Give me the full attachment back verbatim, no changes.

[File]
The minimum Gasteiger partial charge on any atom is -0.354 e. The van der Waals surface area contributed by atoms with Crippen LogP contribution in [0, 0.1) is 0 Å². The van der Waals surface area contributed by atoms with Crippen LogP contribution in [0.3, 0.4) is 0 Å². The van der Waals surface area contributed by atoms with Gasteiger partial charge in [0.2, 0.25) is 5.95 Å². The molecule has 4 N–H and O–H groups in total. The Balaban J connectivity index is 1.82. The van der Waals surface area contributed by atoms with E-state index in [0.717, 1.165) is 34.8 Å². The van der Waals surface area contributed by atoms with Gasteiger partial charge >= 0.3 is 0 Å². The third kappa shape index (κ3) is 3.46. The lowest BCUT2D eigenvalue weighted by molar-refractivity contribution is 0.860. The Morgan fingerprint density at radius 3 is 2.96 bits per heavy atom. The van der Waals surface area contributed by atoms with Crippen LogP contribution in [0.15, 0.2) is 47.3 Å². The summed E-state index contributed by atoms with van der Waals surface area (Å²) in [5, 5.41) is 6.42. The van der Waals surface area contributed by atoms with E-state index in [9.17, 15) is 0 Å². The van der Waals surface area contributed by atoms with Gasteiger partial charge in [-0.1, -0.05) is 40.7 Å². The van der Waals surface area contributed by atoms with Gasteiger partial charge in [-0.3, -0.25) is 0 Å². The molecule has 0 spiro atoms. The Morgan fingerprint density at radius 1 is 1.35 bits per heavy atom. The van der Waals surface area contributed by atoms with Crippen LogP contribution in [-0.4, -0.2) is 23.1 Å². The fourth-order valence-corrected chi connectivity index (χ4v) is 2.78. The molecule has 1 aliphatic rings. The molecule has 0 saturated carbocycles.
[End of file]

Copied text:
The minimum Gasteiger partial charge on any atom is -0.354 e. The van der Waals surface area contributed by atoms with Crippen LogP contribution in [0, 0.1) is 0 Å². The van der Waals surface area contributed by atoms with Crippen LogP contribution in [0.3, 0.4) is 0 Å². The van der Waals surface area contributed by atoms with Gasteiger partial charge in [0.2, 0.25) is 5.95 Å². The molecule has 4 N–H and O–H groups in total. The Balaban J connectivity index is 1.82. The van der Waals surface area contributed by atoms with E-state index in [0.717, 1.165) is 34.8 Å². The van der Waals surface area contributed by atoms with Gasteiger partial charge >= 0.3 is 0 Å². The third kappa shape index (κ3) is 3.46. The lowest BCUT2D eigenvalue weighted by molar-refractivity contribution is 0.860. The Morgan fingerprint density at radius 3 is 2.96 bits per heavy atom. The van der Waals surface area contributed by atoms with Crippen LogP contribution in [0.15, 0.2) is 47.3 Å². The summed E-state index contributed by atoms with van der Waals surface area (Å²) in [5, 5.41) is 6.42. The van der Waals surface area contributed by atoms with E-state index in [9.17, 15) is 0 Å². The van der Waals surface area contributed by atoms with Gasteiger partial charge in [-0.1, -0.05) is 40.7 Å². The van der Waals surface area contributed by atoms with Gasteiger partial charge in [-0.3, -0.25) is 0 Å². The molecule has 0 spiro atoms. The Morgan fingerprint density at radius 1 is 1.35 bits per heavy atom. The van der Waals surface area contributed by atoms with Crippen LogP contribution in [-0.4, -0.2) is 23.1 Å². The fourth-order valence-corrected chi connectivity index (χ4v) is 2.78. The molecule has 1 aliphatic rings. The molecule has 0 saturated carbocycles.